Friday, 29 May 2015

The Room in the Tower & Other Stories ~ E. F. Benson

Edward Frederic Benson (1867~1940) is probably best known these days for being the creator of Mapp and Lucia. His acute satirical novels about warring upper middle class Sussex ladies during the inter-war years never seem to wane in popularity. The TV series of the 1980s had a cult following, and the BBC aired a new adaptation only last year. But Fred, as he was known to his chums, had several strings to his bow and was a prolific writer; he was also an archaeologist, memoirist, and writer of excellent and unsettling weird short stories. His tales are genuinely creepy and sometimes pretty horrific, so it's best not to read them when you're home alone, in the dark... not a soul to hear you scream for help, etc.

Benson's first collection of weird tales, The Room in the Tower and Other Stories, was published by Mills & Boon in 1912. It contains: The Room in the Tower, Gavon's Eve, The Dust-Cloud, The Confession of Charles Link-worth, At Abdul Ali's Grave, The Shootings of Achnaleish, How Fear Departed from the Long Gallery, Caterpillars, The Cat, The Bus-Conductor, The Man Who Went too Far, Between the Lights, Outside the Door, The Other Bed, The Thing in the Hall, The House with the Brick-Kiln, The Terror by Night.

As there are seventeen tales in this collection, and I don't want to just skim over them to avoid writing an overly long post, I'm going to split this post into two. I'll cover half of the stories in this post and the other half in a second post next week.

Over a period of fifteen years, the narrator of 'The Room in the Tower' repeatedly dreams of visiting the home of Jack Stone and his mother Julia. Each time, he is given the room in the tower. The dream develops over the years, but it always ends in the same way - with a feeling of mounting terror. Then the narrator goes to stay with his friend, John Clinton, at his home in Sussex, and he finds himself in the house of his terrible dreams, where he is once again given the room in the tower.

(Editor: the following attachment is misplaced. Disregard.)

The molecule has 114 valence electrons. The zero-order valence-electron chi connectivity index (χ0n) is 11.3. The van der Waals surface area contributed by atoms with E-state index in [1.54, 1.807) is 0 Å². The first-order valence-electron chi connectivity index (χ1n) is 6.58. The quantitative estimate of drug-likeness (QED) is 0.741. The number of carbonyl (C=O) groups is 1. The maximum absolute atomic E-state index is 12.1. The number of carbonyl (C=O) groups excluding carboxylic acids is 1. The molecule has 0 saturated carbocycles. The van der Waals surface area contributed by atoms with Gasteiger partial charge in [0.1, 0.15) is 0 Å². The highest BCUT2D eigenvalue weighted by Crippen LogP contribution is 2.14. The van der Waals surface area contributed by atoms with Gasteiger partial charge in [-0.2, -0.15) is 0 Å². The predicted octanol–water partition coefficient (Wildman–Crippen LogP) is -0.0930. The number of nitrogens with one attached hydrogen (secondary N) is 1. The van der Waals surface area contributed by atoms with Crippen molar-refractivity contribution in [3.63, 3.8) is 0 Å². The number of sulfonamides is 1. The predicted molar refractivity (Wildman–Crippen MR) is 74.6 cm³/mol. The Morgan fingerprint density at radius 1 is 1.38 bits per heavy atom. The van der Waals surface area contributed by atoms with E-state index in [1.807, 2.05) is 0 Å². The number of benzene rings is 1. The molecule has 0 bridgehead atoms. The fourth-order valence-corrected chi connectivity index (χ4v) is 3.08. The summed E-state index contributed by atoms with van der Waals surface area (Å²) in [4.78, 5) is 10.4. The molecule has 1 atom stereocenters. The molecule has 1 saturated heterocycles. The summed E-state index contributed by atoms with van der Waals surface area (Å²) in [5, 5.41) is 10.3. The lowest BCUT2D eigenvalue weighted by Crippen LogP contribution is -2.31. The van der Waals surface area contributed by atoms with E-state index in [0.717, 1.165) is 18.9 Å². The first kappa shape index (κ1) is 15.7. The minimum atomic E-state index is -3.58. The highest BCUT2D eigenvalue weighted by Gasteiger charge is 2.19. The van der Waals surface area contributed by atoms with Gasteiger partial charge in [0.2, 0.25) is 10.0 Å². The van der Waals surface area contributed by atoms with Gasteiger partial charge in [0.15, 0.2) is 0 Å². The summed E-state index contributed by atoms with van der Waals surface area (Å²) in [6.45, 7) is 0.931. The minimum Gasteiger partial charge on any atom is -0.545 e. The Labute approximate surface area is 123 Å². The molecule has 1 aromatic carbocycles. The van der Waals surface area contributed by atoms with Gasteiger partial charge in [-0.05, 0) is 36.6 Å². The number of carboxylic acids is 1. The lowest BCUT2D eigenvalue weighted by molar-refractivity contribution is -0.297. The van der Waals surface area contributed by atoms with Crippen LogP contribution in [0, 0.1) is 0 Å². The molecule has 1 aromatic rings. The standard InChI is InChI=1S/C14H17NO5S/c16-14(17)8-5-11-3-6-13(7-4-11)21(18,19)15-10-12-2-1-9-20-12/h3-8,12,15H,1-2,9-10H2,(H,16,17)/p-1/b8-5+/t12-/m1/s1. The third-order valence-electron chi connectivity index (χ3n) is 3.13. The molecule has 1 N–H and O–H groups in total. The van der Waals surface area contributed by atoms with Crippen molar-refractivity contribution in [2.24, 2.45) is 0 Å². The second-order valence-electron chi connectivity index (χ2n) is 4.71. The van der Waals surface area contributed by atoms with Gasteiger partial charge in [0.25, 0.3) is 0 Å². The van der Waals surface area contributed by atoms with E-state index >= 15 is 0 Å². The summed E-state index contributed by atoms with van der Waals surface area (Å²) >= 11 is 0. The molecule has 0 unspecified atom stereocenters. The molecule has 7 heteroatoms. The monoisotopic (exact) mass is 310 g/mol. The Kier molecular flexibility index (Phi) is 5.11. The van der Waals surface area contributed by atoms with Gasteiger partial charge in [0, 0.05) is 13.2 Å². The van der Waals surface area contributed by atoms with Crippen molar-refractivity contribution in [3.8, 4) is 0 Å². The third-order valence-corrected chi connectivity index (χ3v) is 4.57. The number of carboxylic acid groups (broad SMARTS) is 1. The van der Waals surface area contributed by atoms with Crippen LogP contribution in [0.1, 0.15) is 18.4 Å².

'Gavon's Eve' falls on the 15th of September. On the bank of a pool in the vicinity of the village of Gavon in Sutherland stand the ruins of a Pict castle, 'built out of rough and scarcely hewn masonry'. At the hour of midnight in this location, 'the evil and malignant spirits which hold sway on Gavon's Eve are at the zenith of their powers', and the narrator and his friend Hugh Graham decide to go and see for themselves what ungodly things take place in that remote, wild place.

'The Dust-Cloud' put me in mind of Stephen King's Christine. The narrator's host, Harry Combe-Martin, tells the story of a ghostly automobile, a twenty-five horse-power Amédée... a brute of a car that ran over a child and killed its owner, Guy Elphinstone, a savage driver who ran over his own dog rather than brake or swerve to avoid it.

In 'The Confession of Charles Linkworth', Charles Linkworth is facing execution for having murdered his mother, but even when his appeal is rejected he refuses to confess his crime to Dr Teesdale. He continues to assert that he is innocet... at least, he does as long as he is alive.

'At Abdul Ali's Grave' is set in Luxor, Egypt. Abdul Ali, the oldest man in the village, has died, but his cache of money is nowhere to be found. During his last days, he was attended by the notorious Achmet, a practitioner of the dark arts who is partial to robbing the bodies of the recently deceased. The narrator and his friend, Weston, have a servant, Machmout, who is clairvoyant. Wanting to confirm the accuracy of one of Machmout's visions, the two Englishmen go by moonlight to the grave of Abdul Ali, where they discover just how far Achmet is willing to go to get his hands on the riches of the dead.

'The Shootings of Achnaleish' is one of my favourites of this collection. The narrator and his wife, with Jim and Mabel Armitage, rent a farmhouse in Achnaleish, in Sutherlandshire, for fishing and shooting during the summer. En route to their holiday home, as they speed through the dark landscape, enormous black hares dash before their car, one of which they run down, much to the horror of the locals. To make matters worse, Jim is determined to bag some hares when he goes out shooting. But nobody shoots hares at Achnaleish... not if they value their own lives.